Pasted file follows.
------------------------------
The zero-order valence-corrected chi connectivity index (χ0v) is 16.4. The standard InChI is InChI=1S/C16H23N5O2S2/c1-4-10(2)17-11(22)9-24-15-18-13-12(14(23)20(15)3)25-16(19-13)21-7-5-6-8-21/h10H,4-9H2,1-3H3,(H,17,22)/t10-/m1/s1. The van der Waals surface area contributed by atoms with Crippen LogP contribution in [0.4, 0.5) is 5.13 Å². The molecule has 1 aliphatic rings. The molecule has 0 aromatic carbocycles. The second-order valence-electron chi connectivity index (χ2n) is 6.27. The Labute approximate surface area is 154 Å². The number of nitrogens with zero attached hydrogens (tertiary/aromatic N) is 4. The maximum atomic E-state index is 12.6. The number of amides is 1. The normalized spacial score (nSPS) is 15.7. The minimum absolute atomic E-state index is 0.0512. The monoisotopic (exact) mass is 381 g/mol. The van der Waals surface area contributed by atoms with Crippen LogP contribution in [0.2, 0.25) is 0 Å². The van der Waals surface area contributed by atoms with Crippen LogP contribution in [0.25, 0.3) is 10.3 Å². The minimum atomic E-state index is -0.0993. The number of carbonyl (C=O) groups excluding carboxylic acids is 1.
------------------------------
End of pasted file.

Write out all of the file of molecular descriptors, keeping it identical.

The zero-order valence-corrected chi connectivity index (χ0v) is 16.4. The standard InChI is InChI=1S/C16H23N5O2S2/c1-4-10(2)17-11(22)9-24-15-18-13-12(14(23)20(15)3)25-16(19-13)21-7-5-6-8-21/h10H,4-9H2,1-3H3,(H,17,22)/t10-/m1/s1. The van der Waals surface area contributed by atoms with Crippen LogP contribution in [0.4, 0.5) is 5.13 Å². The molecule has 1 aliphatic rings. The molecule has 0 aromatic carbocycles. The second-order valence-electron chi connectivity index (χ2n) is 6.27. The Labute approximate surface area is 154 Å². The number of nitrogens with zero attached hydrogens (tertiary/aromatic N) is 4. The maximum atomic E-state index is 12.6. The number of amides is 1. The normalized spacial score (nSPS) is 15.7. The minimum absolute atomic E-state index is 0.0512. The monoisotopic (exact) mass is 381 g/mol. The van der Waals surface area contributed by atoms with Crippen LogP contribution in [0.2, 0.25) is 0 Å². The van der Waals surface area contributed by atoms with Crippen LogP contribution in [0.25, 0.3) is 10.3 Å². The minimum atomic E-state index is -0.0993. The number of carbonyl (C=O) groups excluding carboxylic acids is 1.